Fifth of five.

That was supposed to be Jonathan Pettibone's job while John Lannan found himself on the disabled list. It is a job with low expectations and, simultaneously, with real meaning - especially for a team like the Phillies, a team that has had so much trouble generating consistent offense and that has been underwater in the standings for weeks.

Pettibone arrived unheralded. No one knew what to expect, not really. When he pitched well in his first game, the Phillies were not even ready to acknowledge immediately that he would get a second start. Then he did - and two starts became three, and three became four, and four became five.

And now he is 3-0 with a 3.41 ERA. And now, with Roy Halladay about to have shoulder surgery, Pettibone is really the fourth starter until Lannan gets back (likely in a couple of weeks). Fifth, fourth, whatever: even for a scuffling baseball team - and, maybe, especially for a scuffling baseball team - this success cannot be ignored.

"All I really wanted to do when I got called up was to give the team an opportunity to win each time I go out there," Pettibone said, after the Phillies beat the Cleveland Indians, 6-2. "I didn't want to try to do too much . . . Just give the team a chance to win, and let the offense and the back of the bullpen take care of the rest."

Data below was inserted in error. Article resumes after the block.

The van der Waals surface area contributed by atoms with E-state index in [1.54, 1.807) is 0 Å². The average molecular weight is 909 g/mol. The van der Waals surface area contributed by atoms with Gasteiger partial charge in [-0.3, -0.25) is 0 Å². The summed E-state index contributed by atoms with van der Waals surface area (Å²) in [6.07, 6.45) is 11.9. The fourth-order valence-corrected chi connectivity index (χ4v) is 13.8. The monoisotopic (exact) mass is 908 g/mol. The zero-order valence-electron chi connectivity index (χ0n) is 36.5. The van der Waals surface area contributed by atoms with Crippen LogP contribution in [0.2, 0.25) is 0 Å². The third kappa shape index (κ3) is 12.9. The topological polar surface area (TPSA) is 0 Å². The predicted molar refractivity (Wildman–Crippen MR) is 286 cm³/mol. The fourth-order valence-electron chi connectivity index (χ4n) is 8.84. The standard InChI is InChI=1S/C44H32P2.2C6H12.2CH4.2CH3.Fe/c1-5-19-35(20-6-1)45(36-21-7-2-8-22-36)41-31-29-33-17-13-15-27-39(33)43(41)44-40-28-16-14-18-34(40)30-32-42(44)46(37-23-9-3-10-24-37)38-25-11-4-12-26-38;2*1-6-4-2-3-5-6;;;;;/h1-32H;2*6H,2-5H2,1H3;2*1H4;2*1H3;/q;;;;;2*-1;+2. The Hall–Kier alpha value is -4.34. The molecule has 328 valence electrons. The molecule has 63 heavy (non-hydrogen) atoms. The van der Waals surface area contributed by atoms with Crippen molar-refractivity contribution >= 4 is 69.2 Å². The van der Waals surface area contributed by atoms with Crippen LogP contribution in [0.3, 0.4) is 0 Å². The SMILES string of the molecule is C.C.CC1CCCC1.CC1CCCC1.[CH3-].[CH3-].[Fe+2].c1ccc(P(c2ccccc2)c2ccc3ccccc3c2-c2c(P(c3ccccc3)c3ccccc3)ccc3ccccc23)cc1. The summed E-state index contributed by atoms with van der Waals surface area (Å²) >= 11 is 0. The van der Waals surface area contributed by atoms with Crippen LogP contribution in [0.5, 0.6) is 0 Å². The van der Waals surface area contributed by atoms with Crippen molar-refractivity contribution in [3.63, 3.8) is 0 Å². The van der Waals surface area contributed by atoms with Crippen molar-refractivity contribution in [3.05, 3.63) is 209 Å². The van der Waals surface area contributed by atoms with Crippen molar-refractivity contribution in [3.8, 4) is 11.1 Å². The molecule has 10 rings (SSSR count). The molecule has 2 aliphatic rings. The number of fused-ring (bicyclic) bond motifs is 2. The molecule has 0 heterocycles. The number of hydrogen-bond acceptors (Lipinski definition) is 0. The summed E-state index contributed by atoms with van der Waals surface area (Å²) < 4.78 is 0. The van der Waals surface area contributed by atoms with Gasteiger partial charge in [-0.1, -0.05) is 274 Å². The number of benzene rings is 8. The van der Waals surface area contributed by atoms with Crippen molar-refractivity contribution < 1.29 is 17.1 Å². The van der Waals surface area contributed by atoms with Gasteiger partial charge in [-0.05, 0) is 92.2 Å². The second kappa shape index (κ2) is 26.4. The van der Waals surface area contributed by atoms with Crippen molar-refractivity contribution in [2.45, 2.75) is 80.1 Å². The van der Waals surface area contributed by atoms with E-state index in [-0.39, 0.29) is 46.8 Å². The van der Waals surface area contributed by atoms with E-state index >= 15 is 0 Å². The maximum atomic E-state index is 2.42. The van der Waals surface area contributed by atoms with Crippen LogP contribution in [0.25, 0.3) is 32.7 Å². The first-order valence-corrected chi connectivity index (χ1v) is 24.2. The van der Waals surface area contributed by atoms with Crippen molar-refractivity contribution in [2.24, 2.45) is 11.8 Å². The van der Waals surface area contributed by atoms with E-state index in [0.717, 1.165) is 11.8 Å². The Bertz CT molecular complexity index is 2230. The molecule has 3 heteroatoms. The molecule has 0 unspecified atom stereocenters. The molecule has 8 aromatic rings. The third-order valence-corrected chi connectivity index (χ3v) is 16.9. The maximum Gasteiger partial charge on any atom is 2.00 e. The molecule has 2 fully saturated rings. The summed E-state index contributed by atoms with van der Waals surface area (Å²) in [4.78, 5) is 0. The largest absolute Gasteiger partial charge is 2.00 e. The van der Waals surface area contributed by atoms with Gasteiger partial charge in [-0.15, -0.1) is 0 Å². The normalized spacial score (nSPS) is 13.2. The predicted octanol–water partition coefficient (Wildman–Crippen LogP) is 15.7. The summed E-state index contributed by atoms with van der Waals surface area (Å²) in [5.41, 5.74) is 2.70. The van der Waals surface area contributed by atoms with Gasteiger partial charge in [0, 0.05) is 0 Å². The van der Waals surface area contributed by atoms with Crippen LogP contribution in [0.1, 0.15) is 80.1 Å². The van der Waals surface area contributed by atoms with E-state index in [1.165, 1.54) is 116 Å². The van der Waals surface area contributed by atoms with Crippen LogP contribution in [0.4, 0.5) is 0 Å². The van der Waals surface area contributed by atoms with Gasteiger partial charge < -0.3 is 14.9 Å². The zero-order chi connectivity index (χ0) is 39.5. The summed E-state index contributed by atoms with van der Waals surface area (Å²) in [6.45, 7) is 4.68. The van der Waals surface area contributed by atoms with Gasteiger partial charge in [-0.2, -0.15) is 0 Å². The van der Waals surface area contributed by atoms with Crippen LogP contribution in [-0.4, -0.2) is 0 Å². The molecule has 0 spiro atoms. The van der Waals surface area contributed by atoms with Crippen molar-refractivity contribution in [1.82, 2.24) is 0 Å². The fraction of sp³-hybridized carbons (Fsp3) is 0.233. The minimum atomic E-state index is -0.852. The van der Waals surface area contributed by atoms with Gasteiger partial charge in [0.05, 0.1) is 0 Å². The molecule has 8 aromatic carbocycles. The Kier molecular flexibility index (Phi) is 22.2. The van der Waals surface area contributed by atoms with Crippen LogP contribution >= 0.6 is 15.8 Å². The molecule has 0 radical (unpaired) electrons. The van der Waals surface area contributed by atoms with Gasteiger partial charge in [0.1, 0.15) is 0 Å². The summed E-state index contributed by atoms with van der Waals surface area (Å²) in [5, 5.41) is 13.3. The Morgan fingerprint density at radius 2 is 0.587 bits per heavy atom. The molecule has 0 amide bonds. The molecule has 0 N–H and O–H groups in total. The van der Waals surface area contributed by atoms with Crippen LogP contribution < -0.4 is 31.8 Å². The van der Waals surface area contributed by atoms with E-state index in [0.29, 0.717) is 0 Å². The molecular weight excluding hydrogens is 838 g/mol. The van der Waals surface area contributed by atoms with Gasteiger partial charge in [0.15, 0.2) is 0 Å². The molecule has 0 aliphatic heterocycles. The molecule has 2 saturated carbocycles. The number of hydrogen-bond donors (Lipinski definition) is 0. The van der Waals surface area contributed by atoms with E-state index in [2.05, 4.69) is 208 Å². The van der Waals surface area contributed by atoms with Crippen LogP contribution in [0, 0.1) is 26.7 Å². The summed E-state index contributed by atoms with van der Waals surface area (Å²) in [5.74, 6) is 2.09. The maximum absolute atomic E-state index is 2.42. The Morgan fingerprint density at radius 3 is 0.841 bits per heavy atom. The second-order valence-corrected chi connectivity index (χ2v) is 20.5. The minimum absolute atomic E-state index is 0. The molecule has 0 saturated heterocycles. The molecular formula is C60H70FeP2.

On Tuesday night against the Indians, Pettibone threw 92 pitches in 6 2/3 innings. He allowed two runs on four hits. He gave up two runs on three hits in the bottom of the second inning. He got out of a bases-loaded jam in the third inning, two of the runners reaching after being hit by pitches. But it was pretty much flawless after that.

The outing was Pettibone's longest of the season. And as for his demeanor, the 22-year-old continues to impress with his overall calm.

"He pitched a good game," manager Charlie Manuel said. "He kept his composure, threw his fastball on both sides of the plate, got his breaking ball over at the right times . . . For the first time in the major leagues, I think he's doing a tremendous job."